The country has been deemed "an enemy of the Internet" by Reporters Sans Frontiers (RSF), and Vincent Brossell, RSF's Asia representative, told me that "it is so risky to try to work with people inside Burma."

When it comes to the Internet, foreign news and social networking sites are blocked, though tech-savvy Internet users and Internet cafe owners in Rangoon and Mandalay can find ways around the wall using various proxies. However, just one in 455 Burmese were Internet users in 2009, according to the International Telecommunications Union (ITU). Internet cafes in Rangoon and Mandalay charge around $0.40 an hour for access, which is far too expensive for ordinary Burmese.

Enhanced Online Surveillance

A new ISP regime is being implemented by the ruling State Peace and Development Council, the official title for the junta. The planned "national web portal" will split the military, government and general ISPs into separate services, meaning that the publicly available Internet can be closed down or slowed without impinging on the government or army's web access. Critics say the new plan will enhance surveillance and online snooping, and make the country's few bloggers more vulnerable than ever to arrest.

During the monk-led mass protests in September 2007, citizens used the web to send reports and video to the outside world, circumventing the ban on foreign media. Blogger Nay Phone Latt was a central figure in that effort, but he was given a 12 year jail term for his efforts -- a harsh reminder of what happens to those who use the Internet to speak out against the ruling junta.

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Any hope that the release of Suu Kyi signals even a tentative loosening-up appear to be misplaced. The military censors have stuck to the old ways, as evidenced by the fact that only ten of the country's 100-plus privately owned publications were sanctioned to offer coverage of the release of Suu Kyi. All publications in Burma must have their content approved in advance by the Press Scrutiny Board. Speaking at a seminar on post-election Burma in Bangkok on November 23, Aung Zaw, the editor of Irrawaddy, a news magazine based in Thailand but run by Burmese journalists, told me that "media in Burma are trying to push the envelope with the censor, since the release of Aung San Suu Kyi."

Shawn Crispin, southeast Asia representative of the Committee to Protect Journalists, told me there is a "yawning news gap" caused by heavy censorship and intimidation inside Burma. Burmese exiles try to fill the void, operating mainly from India and Thailand. Clandestine reporters inside the country take great risks to funnel information to editors in Chiang Mai, New Delhi and beyond.

Late in 2009, Hla Hla Win, a reporter for the Norway-headquartered Democratic Voice of Burma, was sentenced to a total of 27 years in jail for violating the Electronics Act, another draconian lever used by the junta to stop information from getting around the country or to the outside.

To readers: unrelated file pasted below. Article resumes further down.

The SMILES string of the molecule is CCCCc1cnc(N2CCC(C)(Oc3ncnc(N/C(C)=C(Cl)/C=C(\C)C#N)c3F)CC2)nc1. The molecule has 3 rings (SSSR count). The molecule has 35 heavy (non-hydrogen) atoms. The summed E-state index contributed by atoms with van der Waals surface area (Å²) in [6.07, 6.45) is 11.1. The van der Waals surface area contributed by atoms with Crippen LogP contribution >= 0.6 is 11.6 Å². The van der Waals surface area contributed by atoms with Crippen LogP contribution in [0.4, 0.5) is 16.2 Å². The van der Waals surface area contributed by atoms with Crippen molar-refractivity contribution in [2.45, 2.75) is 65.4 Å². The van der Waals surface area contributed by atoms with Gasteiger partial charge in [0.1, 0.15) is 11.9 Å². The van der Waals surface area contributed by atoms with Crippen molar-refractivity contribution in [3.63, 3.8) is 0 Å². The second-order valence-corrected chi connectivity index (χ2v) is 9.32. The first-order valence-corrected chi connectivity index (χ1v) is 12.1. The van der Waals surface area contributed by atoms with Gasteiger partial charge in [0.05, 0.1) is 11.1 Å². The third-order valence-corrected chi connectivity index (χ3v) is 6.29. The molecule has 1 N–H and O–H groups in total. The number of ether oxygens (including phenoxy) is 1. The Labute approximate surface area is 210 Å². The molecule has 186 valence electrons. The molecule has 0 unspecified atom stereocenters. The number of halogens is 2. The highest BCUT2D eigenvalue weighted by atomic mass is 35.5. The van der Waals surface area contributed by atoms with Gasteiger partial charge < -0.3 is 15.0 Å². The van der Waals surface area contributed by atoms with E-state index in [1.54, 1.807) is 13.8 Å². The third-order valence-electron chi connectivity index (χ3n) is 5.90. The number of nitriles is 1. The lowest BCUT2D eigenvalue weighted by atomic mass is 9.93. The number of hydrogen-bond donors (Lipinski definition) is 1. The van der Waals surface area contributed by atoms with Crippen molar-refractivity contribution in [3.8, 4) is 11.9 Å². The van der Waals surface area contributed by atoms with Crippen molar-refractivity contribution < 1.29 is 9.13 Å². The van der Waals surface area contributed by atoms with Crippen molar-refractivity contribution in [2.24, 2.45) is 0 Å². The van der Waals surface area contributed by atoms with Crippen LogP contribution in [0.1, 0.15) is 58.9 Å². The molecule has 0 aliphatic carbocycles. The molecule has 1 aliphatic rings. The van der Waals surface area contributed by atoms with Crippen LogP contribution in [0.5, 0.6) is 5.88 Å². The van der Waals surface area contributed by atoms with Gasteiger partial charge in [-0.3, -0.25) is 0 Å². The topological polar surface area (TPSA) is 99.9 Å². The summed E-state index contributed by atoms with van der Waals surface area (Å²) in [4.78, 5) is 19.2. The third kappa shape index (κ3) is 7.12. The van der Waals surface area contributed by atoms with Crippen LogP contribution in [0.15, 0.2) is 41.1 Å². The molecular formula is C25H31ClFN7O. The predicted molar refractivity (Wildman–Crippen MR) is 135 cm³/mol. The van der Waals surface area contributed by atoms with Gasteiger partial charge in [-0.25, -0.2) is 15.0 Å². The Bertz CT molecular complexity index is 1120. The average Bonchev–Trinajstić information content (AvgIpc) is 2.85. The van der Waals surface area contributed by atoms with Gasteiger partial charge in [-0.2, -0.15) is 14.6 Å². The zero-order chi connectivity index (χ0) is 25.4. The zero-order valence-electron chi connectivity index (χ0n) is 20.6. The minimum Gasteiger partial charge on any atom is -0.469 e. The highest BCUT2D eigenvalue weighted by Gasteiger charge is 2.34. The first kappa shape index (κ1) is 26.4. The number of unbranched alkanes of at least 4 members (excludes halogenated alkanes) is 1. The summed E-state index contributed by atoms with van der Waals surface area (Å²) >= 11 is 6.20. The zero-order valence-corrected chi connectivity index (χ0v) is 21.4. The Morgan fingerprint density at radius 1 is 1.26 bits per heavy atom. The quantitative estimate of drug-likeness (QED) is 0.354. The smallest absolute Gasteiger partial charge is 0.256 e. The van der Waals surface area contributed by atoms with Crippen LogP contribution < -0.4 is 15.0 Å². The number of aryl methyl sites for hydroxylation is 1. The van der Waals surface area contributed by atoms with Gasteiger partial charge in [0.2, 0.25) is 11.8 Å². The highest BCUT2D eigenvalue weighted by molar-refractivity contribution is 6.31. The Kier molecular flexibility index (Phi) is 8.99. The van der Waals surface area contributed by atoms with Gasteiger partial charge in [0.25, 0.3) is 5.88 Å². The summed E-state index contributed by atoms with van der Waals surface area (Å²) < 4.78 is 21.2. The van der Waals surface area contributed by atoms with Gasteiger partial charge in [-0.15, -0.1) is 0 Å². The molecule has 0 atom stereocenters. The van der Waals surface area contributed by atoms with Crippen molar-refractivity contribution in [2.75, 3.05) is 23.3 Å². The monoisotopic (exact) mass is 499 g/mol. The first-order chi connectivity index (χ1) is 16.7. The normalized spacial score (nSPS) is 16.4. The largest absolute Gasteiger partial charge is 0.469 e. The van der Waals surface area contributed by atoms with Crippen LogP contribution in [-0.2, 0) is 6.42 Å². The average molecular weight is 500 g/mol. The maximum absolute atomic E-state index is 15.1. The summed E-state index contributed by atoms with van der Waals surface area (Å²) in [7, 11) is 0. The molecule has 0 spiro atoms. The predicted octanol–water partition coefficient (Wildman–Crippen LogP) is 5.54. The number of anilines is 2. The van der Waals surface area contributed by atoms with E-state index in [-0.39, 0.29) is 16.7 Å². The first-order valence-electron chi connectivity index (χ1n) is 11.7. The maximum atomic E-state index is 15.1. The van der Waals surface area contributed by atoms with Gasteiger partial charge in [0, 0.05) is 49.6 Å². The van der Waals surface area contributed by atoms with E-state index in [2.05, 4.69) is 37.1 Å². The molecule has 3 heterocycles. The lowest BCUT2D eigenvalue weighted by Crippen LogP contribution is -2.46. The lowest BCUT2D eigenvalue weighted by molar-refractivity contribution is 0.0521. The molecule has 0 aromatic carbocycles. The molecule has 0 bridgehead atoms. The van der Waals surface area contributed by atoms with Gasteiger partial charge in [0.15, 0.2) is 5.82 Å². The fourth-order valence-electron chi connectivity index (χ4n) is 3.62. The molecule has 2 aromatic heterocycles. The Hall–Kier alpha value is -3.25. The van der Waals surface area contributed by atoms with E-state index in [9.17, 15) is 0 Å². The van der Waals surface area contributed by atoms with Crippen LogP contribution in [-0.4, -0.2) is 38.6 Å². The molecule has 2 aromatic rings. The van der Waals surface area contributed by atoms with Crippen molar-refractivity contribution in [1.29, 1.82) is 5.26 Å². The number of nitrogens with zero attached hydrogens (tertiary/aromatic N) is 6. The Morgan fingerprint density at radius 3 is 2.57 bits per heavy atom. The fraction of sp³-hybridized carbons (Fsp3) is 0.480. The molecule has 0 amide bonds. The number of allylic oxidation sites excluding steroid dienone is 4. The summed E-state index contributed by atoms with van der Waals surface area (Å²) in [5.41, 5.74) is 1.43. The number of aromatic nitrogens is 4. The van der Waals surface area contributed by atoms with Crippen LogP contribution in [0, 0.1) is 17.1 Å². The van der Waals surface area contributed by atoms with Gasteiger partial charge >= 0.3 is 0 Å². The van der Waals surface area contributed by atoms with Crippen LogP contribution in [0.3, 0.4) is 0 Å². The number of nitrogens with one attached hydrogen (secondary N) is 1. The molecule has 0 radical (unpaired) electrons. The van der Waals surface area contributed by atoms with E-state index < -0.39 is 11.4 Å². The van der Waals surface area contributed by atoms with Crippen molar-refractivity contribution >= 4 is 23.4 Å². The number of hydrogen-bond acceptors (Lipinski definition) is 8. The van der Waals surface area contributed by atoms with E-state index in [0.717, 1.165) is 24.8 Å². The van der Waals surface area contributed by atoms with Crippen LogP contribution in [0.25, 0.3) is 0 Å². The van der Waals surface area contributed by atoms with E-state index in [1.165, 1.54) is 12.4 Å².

First Eleven's Cover

However, since the release of Suu Kyi, even the state-watched media in Burma have shown daring creativity to get their message out, risking the wrath of the regime in the process. Sports journal First Eleven led with a front-page story on the Tuesday after Suu Kyi's release that was a combination of headlines ostensibly about English Premier League soccer matches, but that also used colored lettering to discuss Suu Kyi's release. Three innocuous-looking headlines -- "Sunderland Freeze Chelsea," "United Stunned by Villa" and "Arsenal Advance to Grab Their Hope" -- read as "Su Free Unite & Advance to Grab The Hope."

First Eleven got the ruse past the censors by submitting the advance copy of the page in black and white, but were subsequently hit with a two week publishing ban after the military realized that they had been fooled.

Simon Roughneen is an Irish journalist currently in southeast Asia. He writes for Financial Times, Los Angeles Times, Asia Times, The Irrawaddy, ISN, South China Morning Post and others. He is a radio correspondent affiliated to Global Radio News and has reported for RTÉ, BBC, CBS, CBC Canada, Fox News, and Voice of America. He has worked in and reported from over 30 countries.

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November 09 2010

22:02

Inside the NewsHour's Multi-Platform Election Night Bedlam

Elections test how much information a news organization can process and then quickly and accurately share it with an audience. They're also a good time for news organizations to take stock of how far they've come since the last one, and to try the latest journalistic tools (or gimmicks).

Four years ago, YouTube was nascent and Facebook had finally opened up to everyone. By 2008, Twitter was taking off and web video was becoming more commonplace. This year, as Poynter noted, the iPad and live-streaming proved to be the 2010 election's focal points for journalism innovation, but the technology and implementation obviously have a ways to go.

At the PBS NewsHour, we'd already had plenty of time to experiment with the tools we implemented this Election Day, and things went rather well as a result. Below is a look at the different strategies and technologies we used in our election coverage last week, along with some observations about what did and didn't work.

Live-Stream at Center of Vote 2010 Plans

As was the case two years ago when the NewsHour's web and broadcast staffs were mostly separate operations, planning for 2010 Election Day coverage began months ago at the unified and rebranded PBS NewsHour.